Apple last week released iOS 4.2 for the iPod Touch, iPhone and iPad. Among the included features is AirPrint, the ability to print from these devices to a network printer. Unfortunately, as released, AirPrint only recognizes 11 printers in the world, and yours (probably) isn’t one of them.

For a list of the compatible printers, you can look here.

Offering this feature in such a limited way seemed a bit lame by Apple’s standards so I thought there had to be more to it. It turns out that the ability to print to most printers was included during the development of OS X 10.6.5, but removed just before release. Although it’s unclear why, the speculation was some intellectual property conflict.

Fortunately, there are workarounds that will probably work with your printer. One is easy, but has be paid for. The other requires a few more steps but is free. I’ll review both, but even if you opt for the former, take a look at the steps for the latter as I include a suggestion for adding a PDF printer to your Mac, something that might help you in other ways.


Printopia is an app that you install on your Mac that will make any printer connected to that Mac visible to your iDevice. It will also set up a virtual PDF printer that will let you print to a PDF on your Mac rather than directly to the printer, and, if you use DropBox, will let you print to your virtual folder so you can access the PDF’s from anywhere.

I have not tried this myself, but their description makes it seems simple and complete, and, at $9.99, pretty inexpensive. They also offer a 7-day demo so you can see for yourself if it’s worth it.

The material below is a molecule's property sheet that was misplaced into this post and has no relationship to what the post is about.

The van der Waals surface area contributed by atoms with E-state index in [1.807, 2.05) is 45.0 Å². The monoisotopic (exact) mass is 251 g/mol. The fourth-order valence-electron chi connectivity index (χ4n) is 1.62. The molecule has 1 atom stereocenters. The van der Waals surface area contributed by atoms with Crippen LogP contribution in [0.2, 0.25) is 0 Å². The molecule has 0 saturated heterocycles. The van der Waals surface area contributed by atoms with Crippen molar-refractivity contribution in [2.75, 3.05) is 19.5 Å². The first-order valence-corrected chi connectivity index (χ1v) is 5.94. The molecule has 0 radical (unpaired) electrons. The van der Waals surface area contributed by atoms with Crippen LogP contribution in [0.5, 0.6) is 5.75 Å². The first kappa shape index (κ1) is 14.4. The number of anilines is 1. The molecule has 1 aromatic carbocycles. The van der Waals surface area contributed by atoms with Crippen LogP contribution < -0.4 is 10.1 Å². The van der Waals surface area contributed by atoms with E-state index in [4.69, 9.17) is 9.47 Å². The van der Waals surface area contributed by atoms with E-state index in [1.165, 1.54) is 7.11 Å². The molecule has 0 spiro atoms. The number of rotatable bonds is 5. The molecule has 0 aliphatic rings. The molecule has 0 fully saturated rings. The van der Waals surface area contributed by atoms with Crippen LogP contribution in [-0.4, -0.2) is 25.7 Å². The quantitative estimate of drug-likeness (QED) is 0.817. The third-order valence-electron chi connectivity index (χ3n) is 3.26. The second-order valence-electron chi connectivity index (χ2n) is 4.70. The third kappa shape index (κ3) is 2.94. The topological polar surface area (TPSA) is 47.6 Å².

The Long Way

Feel like doing it yourself? There’s a solution for that too. As I mentioned, Apple removed the ability to print to any connected printer just before shipping OS X 10.6.5, but it turns out that just three files, deep in the heart of the OS, need to be replaced with their cousins from the development versions. Normally, I wouldn’t recommend this, except that someone made it way too easy. AirPrint Hacktivator will restore the functionality in OS X 10.6.5 by replacing the files behind the scenes (and reverse the process too, if needed), making it possible for your iDevice to see any shared printer.

Here are some requirements for AirPrint Hacktivator: You must be running MacOS X 10.6.5 and iTunes 10.1. You must turn on printer sharing in the System Preferences and share the printers you want to access. Because printing takes place through your Mac, the computer must be on (not asleep, but on) when you want to print. If you can meet all of those requirements, read on.

Here are the steps:

  1. Download and install AirPrint Hacktivator.
  2. Go to your System Preferences -> Sharing and turn on Printer Sharing.
  3. Go to System Preferences -> Print & Fax and delete any printers you want to access from your iDevice.
  4. Re-add those printers and make sure sharing is turned on for each one.

When you try to print from an iDevice that’s connected to your WiFi, the shared printers will show up as options.

Print To PDF

There might be times when you want to print directly to a PDF from your Mac. Sure, you can do that now through the Print dialog by using “Save As PDF”, but there is an advantage at times of being able to select PDF as the actual printer. There is one less step, and you can print in batches. Throw in the added benefit of being able to print to a PDF from your iDevice, and you might want to install CUPS-PDF, a free PDF printer driver.

The download link is here and the instructions for installation are here. After you’ve added the printer as described, be sure to turn on sharing for it and it will be accessible to your iDevice too.

[Written by Kem Tekinay]